Greyhawk at The Mudville Gazette does an excellent job of highlighting all the pork that Congress funded while Building 18 at Walter Reed Army Hospital was falling apart. The reality is that we have a political system that encourages waste and pork and leaves programs that need funding high and dry.
Ultimately the failure is systemic in government — short of significant procedural reforms in the entire budgetary process, the impetus for pork remains just too high. While efforts such as extended rescission authority and pay-as-you-go budgeting may help, even those won’t necessarily be enough to prevent the kind of rampant fiscal mismanagement. Nor is either party much better than the others — the Democrats view of federal power makes them more likely to spend and the Republicans have consistently betrayed their small-government principles in the name of political expediency.
The reality is that as long as a Congressperson’s constituents want pork, they’ll get pork. For all the hue and cry against pork-barrel spending, it’s what keeps Senators and Representatives in office. The only way to fix that is to limit what the federal government can do and allow local governments more control over their own affairs — which would mean undoing the “mission creep” of the federal government that has been going on for decades and decades.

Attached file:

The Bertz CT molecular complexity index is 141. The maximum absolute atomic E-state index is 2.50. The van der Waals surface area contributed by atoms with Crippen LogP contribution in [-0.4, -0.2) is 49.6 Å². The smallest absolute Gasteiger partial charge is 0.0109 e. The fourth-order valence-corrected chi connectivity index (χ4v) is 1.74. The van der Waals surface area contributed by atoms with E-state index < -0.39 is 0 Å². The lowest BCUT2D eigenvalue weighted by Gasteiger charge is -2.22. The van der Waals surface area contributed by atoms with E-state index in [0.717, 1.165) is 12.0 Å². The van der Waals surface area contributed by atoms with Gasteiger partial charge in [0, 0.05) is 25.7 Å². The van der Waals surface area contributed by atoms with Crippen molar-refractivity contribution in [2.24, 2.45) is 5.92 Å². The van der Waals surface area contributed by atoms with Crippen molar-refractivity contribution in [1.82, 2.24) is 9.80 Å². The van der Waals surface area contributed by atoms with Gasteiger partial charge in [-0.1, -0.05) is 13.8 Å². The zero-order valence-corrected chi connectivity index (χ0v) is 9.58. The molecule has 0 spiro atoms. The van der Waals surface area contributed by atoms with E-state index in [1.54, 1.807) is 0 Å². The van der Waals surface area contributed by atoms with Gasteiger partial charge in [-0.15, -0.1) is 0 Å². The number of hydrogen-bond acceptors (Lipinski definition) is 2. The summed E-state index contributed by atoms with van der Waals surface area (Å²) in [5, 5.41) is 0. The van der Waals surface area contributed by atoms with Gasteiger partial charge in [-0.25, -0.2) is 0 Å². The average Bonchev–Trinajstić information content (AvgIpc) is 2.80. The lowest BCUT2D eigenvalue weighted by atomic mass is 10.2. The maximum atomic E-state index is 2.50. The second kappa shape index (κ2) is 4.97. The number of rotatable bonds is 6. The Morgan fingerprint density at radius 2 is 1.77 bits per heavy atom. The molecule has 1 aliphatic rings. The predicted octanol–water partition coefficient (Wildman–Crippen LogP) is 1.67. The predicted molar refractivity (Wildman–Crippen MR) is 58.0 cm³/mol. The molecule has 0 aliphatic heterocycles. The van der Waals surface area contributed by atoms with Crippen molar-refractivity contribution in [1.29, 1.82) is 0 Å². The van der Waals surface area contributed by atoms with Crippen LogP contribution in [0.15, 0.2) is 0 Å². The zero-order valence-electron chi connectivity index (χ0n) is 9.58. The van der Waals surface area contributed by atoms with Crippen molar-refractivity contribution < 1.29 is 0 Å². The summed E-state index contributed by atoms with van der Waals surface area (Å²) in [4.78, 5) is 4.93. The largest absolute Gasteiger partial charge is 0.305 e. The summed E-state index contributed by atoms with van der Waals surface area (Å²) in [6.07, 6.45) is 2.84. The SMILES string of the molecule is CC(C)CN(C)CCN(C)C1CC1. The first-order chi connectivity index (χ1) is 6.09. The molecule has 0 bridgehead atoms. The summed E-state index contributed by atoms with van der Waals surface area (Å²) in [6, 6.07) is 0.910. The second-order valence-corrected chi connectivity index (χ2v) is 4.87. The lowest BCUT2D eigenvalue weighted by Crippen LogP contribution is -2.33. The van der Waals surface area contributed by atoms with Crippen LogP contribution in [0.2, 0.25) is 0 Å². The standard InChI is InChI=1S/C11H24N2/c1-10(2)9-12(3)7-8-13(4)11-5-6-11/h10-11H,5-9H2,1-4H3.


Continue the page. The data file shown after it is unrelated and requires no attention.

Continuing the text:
Alexander Tyler once famously observed that democracy dies when the public figures out that they can vote themselves the largesse of the public treasury. The Founders were rightly suspicious of direct democracy for that very reason — which is why the United States is a republic rather than a democracy.
In any event, the failure at Walter Reed was a bipartisan and systemic failure — while the typical partisan blowhards in Washington trade barbs, the problems go much deeper than that — and it seems as though no one in Washington outside a few isolated crusaders have any desire to delve into the real reasons why government continues to consume more and more and do worse and worse.